The study included cardiac care data from 54 hospitals participating in a pay-for-performance pilot program launched in 2003 by the Centers for Medicare & Medicaid Services. While researchers found significant improvement among the 54 hospitals in areas such as prescribing aspirin at discharge following a heart attack and providing smoking-cessation counseling, they found similar improvements in 446 other hospitals without a pay-for-performance program.

Researchers noted they did not find any adverse consequences of using financial incentives, such as physicians paying undue attention to aspects of care subject to incentives to the detriment of other aspects not subject to incentives.

“The results of this study raise concerns about what magnitude of effect pay-for-performance programs should have to justify the administrative burden and potential unintended consequences of financial incentives,” researchers wrote.

Medical group goes public with its fees

HealthCare Partners, a large, private medical group in California, recently took a bold step by publicly posting its fees for 58 common services, from a flu vaccine ($15) to a well baby exam ($65-$80) to a colonoscopy ($424). The fee schedule is viewable online at

The group says it is simply responding to market demands for price transparency, which aids consumers who participate in high-deductible health plans or have health savings accounts and need to better manage their health care dollars.

“Health care delivery is becoming more consumer-oriented, and posting our prices is a next logical step in its evolution,” said the group's CEO, Robert J. Margolis, MD. “People have told us they want to know how much they are paying for the health care services they need, so that they can plan and make the most informed decisions. These postings will prove extraordinarily helpful for patients who are budgeting with their annual insurance deductibles or medical savings accounts in mind.”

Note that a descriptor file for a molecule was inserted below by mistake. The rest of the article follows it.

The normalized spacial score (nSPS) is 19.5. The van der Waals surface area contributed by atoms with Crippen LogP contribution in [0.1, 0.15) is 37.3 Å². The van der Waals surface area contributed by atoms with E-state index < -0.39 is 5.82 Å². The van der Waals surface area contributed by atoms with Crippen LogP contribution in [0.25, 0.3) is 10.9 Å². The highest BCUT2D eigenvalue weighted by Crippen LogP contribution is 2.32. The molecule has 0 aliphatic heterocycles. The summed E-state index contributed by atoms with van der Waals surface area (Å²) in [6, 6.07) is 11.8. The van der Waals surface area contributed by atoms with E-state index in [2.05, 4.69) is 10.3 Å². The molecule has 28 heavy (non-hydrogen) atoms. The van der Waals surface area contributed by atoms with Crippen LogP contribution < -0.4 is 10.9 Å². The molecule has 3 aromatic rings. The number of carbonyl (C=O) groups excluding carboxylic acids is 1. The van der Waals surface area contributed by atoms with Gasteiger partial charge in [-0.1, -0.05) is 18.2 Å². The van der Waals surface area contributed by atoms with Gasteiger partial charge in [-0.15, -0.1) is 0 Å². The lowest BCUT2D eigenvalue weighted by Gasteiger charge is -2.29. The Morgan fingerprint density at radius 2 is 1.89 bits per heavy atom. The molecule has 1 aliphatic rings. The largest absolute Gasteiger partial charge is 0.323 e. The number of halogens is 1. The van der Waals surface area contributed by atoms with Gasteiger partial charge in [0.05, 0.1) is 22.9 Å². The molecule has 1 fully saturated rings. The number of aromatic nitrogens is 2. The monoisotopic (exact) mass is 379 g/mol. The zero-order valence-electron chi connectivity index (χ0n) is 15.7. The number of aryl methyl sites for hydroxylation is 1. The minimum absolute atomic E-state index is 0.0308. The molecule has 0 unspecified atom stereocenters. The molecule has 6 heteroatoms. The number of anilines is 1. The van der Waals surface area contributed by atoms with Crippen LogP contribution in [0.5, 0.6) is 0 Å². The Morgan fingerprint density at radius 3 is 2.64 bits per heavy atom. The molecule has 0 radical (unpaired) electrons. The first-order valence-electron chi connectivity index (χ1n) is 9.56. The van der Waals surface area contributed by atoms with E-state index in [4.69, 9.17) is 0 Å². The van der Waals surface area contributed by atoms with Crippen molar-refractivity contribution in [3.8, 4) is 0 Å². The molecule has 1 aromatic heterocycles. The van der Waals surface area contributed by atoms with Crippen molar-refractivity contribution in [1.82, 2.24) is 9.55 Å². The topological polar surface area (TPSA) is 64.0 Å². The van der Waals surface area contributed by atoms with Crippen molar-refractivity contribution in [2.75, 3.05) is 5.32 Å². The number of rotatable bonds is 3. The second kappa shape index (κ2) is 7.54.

Health insurers are also becoming increasingly interested in price transparency. Earlier this year, Aetna expanded the number of regions in which it gives members online access to participating physicians' negotiated prices for common services. The affected regions are now Atlanta; Connecticut; south Florida; Houston; southeast Indiana; Kansas City; northern Kentucky; Las Vegas; Maine; Maryland; parts of Ohio; Oklahoma City and Tulsa, Okla.; Pittsburgh; Utah; northern Virginia; and Washington, D.C.

The Centers for Medicare & Medicaid Services has also announced plans to begin posting online the prices it pays for physicians' services.

Medicare makes last-minute changes to PQRI codes

The Centers for Medicare & Medicaid Services has issued a few last-minute changes to its coding requirements for the Physician Quality Reporting Initiative (PQRI), which began on July 1.

One change relevant to family physicians is that, when submitting a CPT II code (or “quality code”) for lipid management or blood pressure management related to diabetes, the only available modifier is now 8P, “Performance measure exclusion due to action not performed, reason not otherwise specified.” Modifier 1P, for reporting that a measure was not performed due to medical reasons, is not to be used in these cases. CMS also removed the code for the “Welcome to Medicare” physical from the diabetes measures and added codes for medical nutrition therapy.

To view all changes, visit the CMS Web site at

The AAFP's PQRI data collection sheets have been updated and can be downloaded at

Spending study prompts call for diabetes czar

The federal government's price tag in fiscal year 2005 for treating Americans with diabetes was $79.7 billion more than it was for Americans without diabetes. That equates to about one in every eight dollars spent by the government on health care.

“We are spending as much on diabetes as we are on the entire Department of Education, but no one is leading the effort,” said Dana Haza, senior director of the National Changing Diabetes Program, a group created and funded by Novo Nordisk.

A study prepared for Haza's group found that the federal government spent $3.9 billion in fiscal year 2005 on disease prevention and health promotion. Only $0.2 billion of that was spent exclusively on diabetes. In addition, the $3.9 billion was spread out among numerous government agencies, with little coordination among them.

The National Changing Diabetes Program is calling for the creation of a national coordinator for the federal government's diabetes-related efforts.


Copyright © 2007 by the American Academy of Family Physicians.